Two Arkansas state agencies have discussed whether testing is needed on fish in Lake Conway after a spring oil spill near its banks.
The Game and Fish Commission and Department of Environmental Quality have exchanged emails raising the possibility of tests on fish, according to the Arkansas Democrat-Gazette newspaper of Little Rock.
After an Exxon Mobil Corp. pipeline spilled 210,000 gallons of oil in March, state officials said the spill did not pose a health hazard.
Sales grew and so did profits, but Bentonville-based Wal-Mart had a rocky quarter as same-store sales struggled and the retail giant warned of a challenging environment.
The company posted total quarterly revenues of $116.95 billion compared to $114.28 billion one year ago. Net income rose to $4.07 billion, or $1.24 per diluted share, versus $4.02 billion, or $1.18 per diluted share, in last year’s comparable period. Wall Street estimates were looking for Wal-Mart to record $1.25 per diluted share.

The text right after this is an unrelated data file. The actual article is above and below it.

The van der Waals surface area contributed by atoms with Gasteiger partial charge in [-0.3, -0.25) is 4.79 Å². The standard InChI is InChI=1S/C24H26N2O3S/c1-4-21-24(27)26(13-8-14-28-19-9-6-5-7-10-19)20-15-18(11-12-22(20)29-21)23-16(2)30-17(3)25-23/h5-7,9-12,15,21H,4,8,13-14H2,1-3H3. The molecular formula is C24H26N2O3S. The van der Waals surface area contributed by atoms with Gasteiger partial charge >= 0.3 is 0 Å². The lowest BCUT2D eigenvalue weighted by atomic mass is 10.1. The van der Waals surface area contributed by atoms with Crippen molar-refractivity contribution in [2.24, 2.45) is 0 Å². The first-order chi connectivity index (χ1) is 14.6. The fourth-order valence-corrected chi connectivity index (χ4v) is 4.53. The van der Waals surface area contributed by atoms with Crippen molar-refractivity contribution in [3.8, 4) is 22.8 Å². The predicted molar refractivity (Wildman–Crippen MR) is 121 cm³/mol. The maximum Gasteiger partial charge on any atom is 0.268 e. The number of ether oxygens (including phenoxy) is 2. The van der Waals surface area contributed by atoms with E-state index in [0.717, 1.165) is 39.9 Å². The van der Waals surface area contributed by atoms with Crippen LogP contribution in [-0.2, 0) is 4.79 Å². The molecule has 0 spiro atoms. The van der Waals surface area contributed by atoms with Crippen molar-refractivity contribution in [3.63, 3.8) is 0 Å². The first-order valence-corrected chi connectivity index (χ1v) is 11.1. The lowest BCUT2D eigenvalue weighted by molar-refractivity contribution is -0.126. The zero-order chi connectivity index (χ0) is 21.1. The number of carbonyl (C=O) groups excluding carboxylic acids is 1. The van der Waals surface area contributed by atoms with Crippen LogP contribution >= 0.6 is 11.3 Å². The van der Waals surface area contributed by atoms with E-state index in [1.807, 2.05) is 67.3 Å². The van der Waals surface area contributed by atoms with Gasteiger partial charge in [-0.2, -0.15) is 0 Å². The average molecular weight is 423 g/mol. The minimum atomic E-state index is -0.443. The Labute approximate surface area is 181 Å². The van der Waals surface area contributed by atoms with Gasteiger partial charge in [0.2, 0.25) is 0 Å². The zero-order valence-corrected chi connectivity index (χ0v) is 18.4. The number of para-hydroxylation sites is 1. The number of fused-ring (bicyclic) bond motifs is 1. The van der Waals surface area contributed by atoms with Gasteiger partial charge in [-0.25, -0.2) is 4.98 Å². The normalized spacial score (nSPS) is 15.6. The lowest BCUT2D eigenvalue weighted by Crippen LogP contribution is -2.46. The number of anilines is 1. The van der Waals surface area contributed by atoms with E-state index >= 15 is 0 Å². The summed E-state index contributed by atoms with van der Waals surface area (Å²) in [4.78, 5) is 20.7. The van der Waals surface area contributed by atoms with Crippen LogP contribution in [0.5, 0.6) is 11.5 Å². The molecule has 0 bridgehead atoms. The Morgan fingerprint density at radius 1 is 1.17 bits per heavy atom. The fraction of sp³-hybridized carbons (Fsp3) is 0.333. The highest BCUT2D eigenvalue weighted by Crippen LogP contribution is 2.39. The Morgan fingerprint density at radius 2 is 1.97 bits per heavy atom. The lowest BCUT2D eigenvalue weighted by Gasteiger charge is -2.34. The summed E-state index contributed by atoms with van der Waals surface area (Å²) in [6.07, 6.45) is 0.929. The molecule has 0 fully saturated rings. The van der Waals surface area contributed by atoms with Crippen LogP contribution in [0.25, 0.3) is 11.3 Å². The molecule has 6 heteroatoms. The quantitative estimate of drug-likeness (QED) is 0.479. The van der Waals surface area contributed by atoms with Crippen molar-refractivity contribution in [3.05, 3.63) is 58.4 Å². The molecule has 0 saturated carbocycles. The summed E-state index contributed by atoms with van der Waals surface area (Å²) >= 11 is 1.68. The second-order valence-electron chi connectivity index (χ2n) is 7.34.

A new law is taking effect Friday requiring drivers to move over if they spot Highway Department vehicles, utility trucks, and tow trucks on the side of the road. The law adds to the familiar list of emergency vehicles like police cars.
It asks motorists to move over to the farthest possible lane, this requirement makes Arkansas’s law one of the toughest in the nation. Only three other states require that.
Lawyers for a northeast Arkansas city are asking a federal judge to dismiss a lawsuit from the mother of a young man who authorities say fatally shot himself while handcuffed in the backseat of a police car.
Chavis Carter's mother, Teresa Rudd, filed a wrongful death lawsuit against the city of Jonesboro, its police chief and two officers last month.
Attorneys for the city and police filed a response to the lawsuit in federal court on Thursday.